The effect of acute care orientation coaching on perceived self-efficacy among new graduate nurses

UNCW Author/Contributor (non-UNCW co-authors, if there are any, appear on document)
Sandra M O'Donnell (Creator)
Institution
The University of North Carolina Wilmington (UNCW )
Web Site: http://library.uncw.edu/
Advisor
RuthAnne Kuiper

Abstract: This study explores the degree of perceived self-efficacy related to the performance of specific nursing behaviors among new graduate nurses who began their formal acute care institution orientation program in southeastern North Carolina during the summer of 2005. The theoretical framework for the study is Bandura’s Theory of Self-Efficacy (1997). A quasi-experimental single-group pretest, posttest design is used to examine self-efficacy perceptions of new graduate nurses across time and compare 6 nursing domains with various demographic characteristics. The study methods evaluate what influence prior nursing practice experience may have on self-perception of self-efficacy and to what degree the self-efficacy perceptions change over the course of 6 months. The study methods also evaluate for differences which may exist between self-efficacy perceptions within 6 nursing domains (Nurse-Client Relationship, Health Promotion, Illness/Injury Prevention, Curative/Supportive Care, Rehabilitative Care and Professional Practice) as measured by the Self-Efficacy for Professional Nursing Competencies Questionnaire (Babenko-Mould et al, 2004). There were 71 new nurse graduates who volunteered to complete the questionnaire during their first week of acute care institution orientation Forty of these new nurse graduates volunteered to complete the questionnaire again 6 months later. Significant differences (p<.001) in self-efficacy perceptions are found from pretest to posttest. These findings highlight the importance of the coaching activities for new graduate nurses and validate self-efficacy sources as proposed in Bandura’s theory. Insights gained from this study may assist nursing educators in planning curricula, clinical experiences, and orientation programs to meet learning needs of nursing students in preparation for the new graduate nurse role.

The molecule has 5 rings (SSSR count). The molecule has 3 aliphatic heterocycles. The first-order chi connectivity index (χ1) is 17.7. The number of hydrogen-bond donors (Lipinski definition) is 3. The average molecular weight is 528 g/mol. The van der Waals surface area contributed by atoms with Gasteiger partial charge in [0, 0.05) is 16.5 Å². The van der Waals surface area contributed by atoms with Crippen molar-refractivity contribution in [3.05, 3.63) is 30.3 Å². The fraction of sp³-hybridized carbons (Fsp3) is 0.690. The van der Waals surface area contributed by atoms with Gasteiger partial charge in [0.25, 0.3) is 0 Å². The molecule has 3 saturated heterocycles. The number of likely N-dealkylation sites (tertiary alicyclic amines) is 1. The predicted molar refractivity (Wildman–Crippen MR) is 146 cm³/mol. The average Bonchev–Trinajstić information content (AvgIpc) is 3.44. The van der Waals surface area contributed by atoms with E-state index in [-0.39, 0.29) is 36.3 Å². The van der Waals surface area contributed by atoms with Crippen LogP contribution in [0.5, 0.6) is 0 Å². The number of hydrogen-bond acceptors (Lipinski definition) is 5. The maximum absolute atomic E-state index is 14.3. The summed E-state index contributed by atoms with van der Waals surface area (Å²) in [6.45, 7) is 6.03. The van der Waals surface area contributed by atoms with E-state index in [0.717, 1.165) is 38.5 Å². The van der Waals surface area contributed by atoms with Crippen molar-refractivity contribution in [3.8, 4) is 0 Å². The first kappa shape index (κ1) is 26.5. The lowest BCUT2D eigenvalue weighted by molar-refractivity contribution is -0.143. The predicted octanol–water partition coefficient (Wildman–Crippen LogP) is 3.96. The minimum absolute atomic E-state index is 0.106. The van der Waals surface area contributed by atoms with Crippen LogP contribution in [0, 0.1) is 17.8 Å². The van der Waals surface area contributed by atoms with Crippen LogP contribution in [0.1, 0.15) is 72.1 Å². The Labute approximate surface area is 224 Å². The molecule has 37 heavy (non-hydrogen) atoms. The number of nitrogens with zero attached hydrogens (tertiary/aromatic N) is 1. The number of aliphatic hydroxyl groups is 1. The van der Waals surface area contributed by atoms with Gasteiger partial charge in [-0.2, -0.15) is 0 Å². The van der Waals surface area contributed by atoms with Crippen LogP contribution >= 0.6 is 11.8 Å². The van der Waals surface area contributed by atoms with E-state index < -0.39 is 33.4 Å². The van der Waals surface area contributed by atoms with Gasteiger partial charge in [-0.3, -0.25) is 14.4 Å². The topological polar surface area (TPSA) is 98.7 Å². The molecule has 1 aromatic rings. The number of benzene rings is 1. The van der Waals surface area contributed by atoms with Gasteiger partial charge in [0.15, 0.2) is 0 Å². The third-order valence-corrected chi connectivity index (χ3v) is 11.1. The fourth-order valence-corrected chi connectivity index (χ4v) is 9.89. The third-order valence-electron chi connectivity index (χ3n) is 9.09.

Additional Information

Publication
Thesis
A Thesis Submitted to the University of North Carolina Wilmington in Partial Fulfillment Of the Requirements for the Degree of Master of Science in Nursing
Language: English
Date: 2009
Keywords
Intensive care nursing, Nursing, Research project (Nursing)
Subjects
Nursing
Intensive care nursing
Research project (Nursing)